"After consultation with the Solicitor-General and careful consideration, it was determined that the offer should be taken into account," Podger said. "However, ultimately it was the low likelihood of conviction together with the other public interest factors weighing against prosecution that led us to the conclusion not to proceed with the charges."
The ministry also noted the successful prosecution of Pike River Coal Ltd, with a record fine and reparations being ordered, Podger said.
"In all of the circumstances, the Ministry did not consider continuing the case against Mr Whittall was therefore warranted," Podger said.

Whittall was charged as a secondary party to Pike River Coal Ltd.


Zarifeh invited Judge Jane Farish to discharge Whittall.

Judge Farish said the likelihood of a successful prosecution in the case was "pretty low".

The required pre-trial conferences meant it may never get to the trial stage.

"Some you may believe this is Mr Whittall buying his way out of a prosecution. I tell you it's not.

"The decision ... has been taken at a very high level.

The voluntary payment was quite a side issue and I'm quite satisfied with that".

The directors of the company had no obligation to honour that payment as it was separate. "I see this outcome as being a good outcome. One, because the time and length of hearing and resources for a fineable only offence ... is not in the best interests of your community , or indeed a greater community."

Farish formally discharged Whittall on all 12 charges.

She said she would encourage the ministry to make the voluntary payments to the families quickly, but could not promise it could be before Christmas.

Farish lifted suppression and told the media, "this isn't some behind-the-scene deal that has gone on".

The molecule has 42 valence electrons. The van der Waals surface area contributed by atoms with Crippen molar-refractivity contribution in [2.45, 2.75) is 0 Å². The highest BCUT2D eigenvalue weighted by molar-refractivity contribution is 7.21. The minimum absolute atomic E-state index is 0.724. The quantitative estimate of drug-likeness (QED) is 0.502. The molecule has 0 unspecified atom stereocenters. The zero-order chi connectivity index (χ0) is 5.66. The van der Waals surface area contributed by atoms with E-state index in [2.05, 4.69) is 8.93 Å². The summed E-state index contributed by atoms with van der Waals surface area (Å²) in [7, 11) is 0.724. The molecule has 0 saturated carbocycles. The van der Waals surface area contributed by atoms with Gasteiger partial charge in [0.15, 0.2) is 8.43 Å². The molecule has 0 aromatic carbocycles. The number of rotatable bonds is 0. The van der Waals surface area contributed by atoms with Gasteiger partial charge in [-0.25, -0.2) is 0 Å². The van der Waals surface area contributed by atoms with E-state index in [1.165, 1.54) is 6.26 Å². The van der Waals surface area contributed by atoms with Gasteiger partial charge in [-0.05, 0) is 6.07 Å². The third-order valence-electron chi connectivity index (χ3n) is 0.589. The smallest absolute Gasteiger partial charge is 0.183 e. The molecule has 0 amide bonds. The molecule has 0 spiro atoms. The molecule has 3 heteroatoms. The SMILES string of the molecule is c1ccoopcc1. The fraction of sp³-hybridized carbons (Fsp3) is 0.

In July, Judge Farish sentenced Pike River Coal Ltd (in receivership) in Greymouth District Court to pay a fine of $760,000 and $3.41m in reparation, which amounted to $110,000 for each of the 29 dead men and the two survivors.

This was unlikely to be paid as the company could not afford it.

Council of Trade Unions president Helen Kelly said the decision to drop charges against Whittal was "wrong on so many levels".

"The Department [MBIE], in this Court case, represents the men killed in that mine.  They hold sole discretion to press charges and ensure these men get some form of justice - the decision today adds to the failure of this Department in their duty to the 29 people killed at Pike."

She said it was "insufficient" to say the charges could not be successfully proven.


Whittall's lawyer Stacey Shortall visited him at his Lower Hutt home, where he was holed up this afternoon.

Outside, she said he ''absolutely''maintained his innocence.

He had offered to meet privately with the Pike River families next week, and did not want to speak publicly until then.

"He thinks it's respectful to go to them first,'' she said. "It's been a very difficult process, a long process, since he was charged. He has always maintained his innocence, and for the charges to be dropped, he believes that is the right outcome."